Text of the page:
Changes that have been previously viewed may optionally be de-emphasized using certain rendering techniques in favor of those to be viewed. Suitable rendering techniques may be based on color, font, face, graphics, size, saturation, and position. In one example, as shown in
The methods and mechanisms described here are not limited to any particular hardware or software configuration, or to any particular communications modality, but rather they may find applicability in any communications or computer network environment.
The techniques described here may be implemented in hardware or software, or a combination of the two. Preferably, the techniques are implemented in computer programs executing one or more programmable computers that each includes a processor, a storage medium readable by the processor (including volatile and non-volatile memory and/or storage elements), and suitable input and output devices. The programmable computers may be either general-purpose computers or special-purpose, embedded systems. In either case, program code is applied to data entered with or received from an input device to perform the functions described and to generate output information. The output information is applied to one or more output devices.
Each program is preferably implemented in a high level procedural or object-oriented programming language to communicate with a computer system. However, the programs can be implemented in assembly or machine language, if desired. In any case, the language may be a compiled or interpreted language.
Each such computer program is preferably stored on a storage medium or device (e.g., CD-ROM, hard disk, magnetic diskette, or memory chip) that is readable by a general or special purpose programmable computer for configuring and operating the computer when the storage medium or device is read by the computer to perform the procedures described. The system also may be implemented as a computer-readable storage medium, configured with a computer program, where the storage medium so configured causes a computer to operate in a specific and predefined manner.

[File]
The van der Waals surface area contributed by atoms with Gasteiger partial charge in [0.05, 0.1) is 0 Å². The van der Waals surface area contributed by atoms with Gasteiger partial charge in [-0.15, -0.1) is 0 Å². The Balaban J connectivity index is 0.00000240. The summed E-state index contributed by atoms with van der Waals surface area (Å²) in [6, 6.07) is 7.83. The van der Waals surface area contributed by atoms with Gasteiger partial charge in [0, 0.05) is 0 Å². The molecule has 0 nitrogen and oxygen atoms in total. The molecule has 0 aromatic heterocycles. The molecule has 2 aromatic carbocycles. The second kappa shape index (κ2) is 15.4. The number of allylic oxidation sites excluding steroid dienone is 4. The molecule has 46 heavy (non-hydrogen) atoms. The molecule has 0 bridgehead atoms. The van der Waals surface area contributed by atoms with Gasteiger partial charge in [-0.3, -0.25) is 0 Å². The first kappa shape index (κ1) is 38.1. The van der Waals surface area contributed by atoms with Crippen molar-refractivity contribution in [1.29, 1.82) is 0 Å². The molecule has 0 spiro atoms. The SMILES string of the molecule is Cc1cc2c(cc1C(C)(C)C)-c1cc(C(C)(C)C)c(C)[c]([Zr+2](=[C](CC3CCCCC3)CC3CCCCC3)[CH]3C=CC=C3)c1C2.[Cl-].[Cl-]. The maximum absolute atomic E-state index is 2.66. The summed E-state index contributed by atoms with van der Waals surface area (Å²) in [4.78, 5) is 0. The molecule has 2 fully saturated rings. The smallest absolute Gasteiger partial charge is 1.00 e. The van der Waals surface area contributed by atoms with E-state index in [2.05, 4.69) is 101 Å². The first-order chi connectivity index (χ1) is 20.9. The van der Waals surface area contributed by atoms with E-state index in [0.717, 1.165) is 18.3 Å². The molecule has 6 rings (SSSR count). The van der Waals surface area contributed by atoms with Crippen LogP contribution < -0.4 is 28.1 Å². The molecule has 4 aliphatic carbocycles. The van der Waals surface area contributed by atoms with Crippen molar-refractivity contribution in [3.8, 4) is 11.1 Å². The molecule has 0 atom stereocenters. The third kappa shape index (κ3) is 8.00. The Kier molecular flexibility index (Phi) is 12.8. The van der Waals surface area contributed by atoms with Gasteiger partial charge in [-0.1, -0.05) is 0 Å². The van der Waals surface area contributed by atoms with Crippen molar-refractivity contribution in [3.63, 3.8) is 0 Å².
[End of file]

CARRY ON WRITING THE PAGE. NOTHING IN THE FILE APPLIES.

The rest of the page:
A number of embodiments of the present invention have been described. Nevertheless, it will be understood that various modifications may be made without departing from the spirit and scope of the invention.
|Cited Patent||Filing date||Publication date||Applicant||Title|
|US4503499||14 Sep 1982||5 Mar 1985||Eaton Corporation||Controlled work flow system|
|US4567600||14 Sep 1982||28 Jan 1986||Omnet Associates||Method and apparatus for maintaining the privacy of digital messages conveyed by public transmission|
|US4645873||23 Jan 1985||24 Feb 1987||Telecue Systems||Transactional telecommunication system|
|US5043876||27 May 1988||27 Aug 1991||International Business Machines Corporation||N-level file shadowing and recovery in a shared file system|
|US5089954||8 Aug 1988||18 Feb 1992||Bell Communications Research, Inc.||Method for handling conversational transactions in a distributed processing environment|
|US5093901||30 Sep 1988||3 Mar 1992||International Business Machines Corporation||System for exchanging electronic calendars based on entries and classification among users of the system|
|US5093918||22 Dec 1988||3 Mar 1992||International Business Machines Corporation||System using independent attribute lists to show status of shared mail object among respective users|